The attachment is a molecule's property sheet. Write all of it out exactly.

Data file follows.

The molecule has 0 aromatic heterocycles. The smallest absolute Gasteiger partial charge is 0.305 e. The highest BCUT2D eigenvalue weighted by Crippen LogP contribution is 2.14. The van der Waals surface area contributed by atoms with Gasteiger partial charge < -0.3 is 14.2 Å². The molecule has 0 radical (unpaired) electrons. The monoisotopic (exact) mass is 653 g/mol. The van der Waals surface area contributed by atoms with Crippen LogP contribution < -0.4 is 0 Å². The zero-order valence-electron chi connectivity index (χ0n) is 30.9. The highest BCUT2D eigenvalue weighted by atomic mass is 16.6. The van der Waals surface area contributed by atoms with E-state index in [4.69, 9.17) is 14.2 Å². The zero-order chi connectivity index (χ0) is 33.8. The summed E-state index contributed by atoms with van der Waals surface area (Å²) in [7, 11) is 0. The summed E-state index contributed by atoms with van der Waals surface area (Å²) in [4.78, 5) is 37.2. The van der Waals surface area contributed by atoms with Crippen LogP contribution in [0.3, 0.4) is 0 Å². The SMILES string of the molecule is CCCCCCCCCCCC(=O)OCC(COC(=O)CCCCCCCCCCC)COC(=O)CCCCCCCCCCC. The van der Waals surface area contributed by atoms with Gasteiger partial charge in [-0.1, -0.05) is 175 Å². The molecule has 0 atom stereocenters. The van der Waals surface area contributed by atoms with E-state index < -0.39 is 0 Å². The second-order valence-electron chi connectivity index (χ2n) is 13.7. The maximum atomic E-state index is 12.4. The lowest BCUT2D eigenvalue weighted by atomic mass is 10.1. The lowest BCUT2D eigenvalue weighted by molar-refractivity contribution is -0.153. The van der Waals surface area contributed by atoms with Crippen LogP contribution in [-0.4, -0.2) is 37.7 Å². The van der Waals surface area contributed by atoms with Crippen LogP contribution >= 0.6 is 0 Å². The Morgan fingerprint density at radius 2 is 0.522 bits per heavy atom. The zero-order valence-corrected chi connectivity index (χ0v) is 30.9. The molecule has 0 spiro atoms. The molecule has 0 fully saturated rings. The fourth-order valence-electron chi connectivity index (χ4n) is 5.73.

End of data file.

The molecule has 0 aromatic heterocycles. The smallest absolute Gasteiger partial charge is 0.305 e. The highest BCUT2D eigenvalue weighted by Crippen LogP contribution is 2.14. The van der Waals surface area contributed by atoms with Gasteiger partial charge < -0.3 is 14.2 Å². The molecule has 0 radical (unpaired) electrons. The monoisotopic (exact) mass is 653 g/mol. The van der Waals surface area contributed by atoms with Crippen LogP contribution < -0.4 is 0 Å². The zero-order valence-electron chi connectivity index (χ0n) is 30.9. The highest BCUT2D eigenvalue weighted by atomic mass is 16.6. The van der Waals surface area contributed by atoms with E-state index in [4.69, 9.17) is 14.2 Å². The zero-order chi connectivity index (χ0) is 33.8. The summed E-state index contributed by atoms with van der Waals surface area (Å²) in [7, 11) is 0. The summed E-state index contributed by atoms with van der Waals surface area (Å²) in [4.78, 5) is 37.2. The van der Waals surface area contributed by atoms with Crippen LogP contribution in [0.3, 0.4) is 0 Å². The SMILES string of the molecule is CCCCCCCCCCCC(=O)OCC(COC(=O)CCCCCCCCCCC)COC(=O)CCCCCCCCCCC. The van der Waals surface area contributed by atoms with Gasteiger partial charge in [-0.1, -0.05) is 175 Å². The molecule has 0 atom stereocenters. The van der Waals surface area contributed by atoms with E-state index < -0.39 is 0 Å². The second-order valence-electron chi connectivity index (χ2n) is 13.7. The maximum atomic E-state index is 12.4. The lowest BCUT2D eigenvalue weighted by atomic mass is 10.1. The lowest BCUT2D eigenvalue weighted by molar-refractivity contribution is -0.153. The van der Waals surface area contributed by atoms with Crippen LogP contribution in [-0.4, -0.2) is 37.7 Å². The van der Waals surface area contributed by atoms with Crippen LogP contribution >= 0.6 is 0 Å². The Morgan fingerprint density at radius 2 is 0.522 bits per heavy atom. The zero-order valence-corrected chi connectivity index (χ0v) is 30.9. The molecule has 0 spiro atoms. The molecule has 0 fully saturated rings. The fourth-order valence-electron chi connectivity index (χ4n) is 5.73.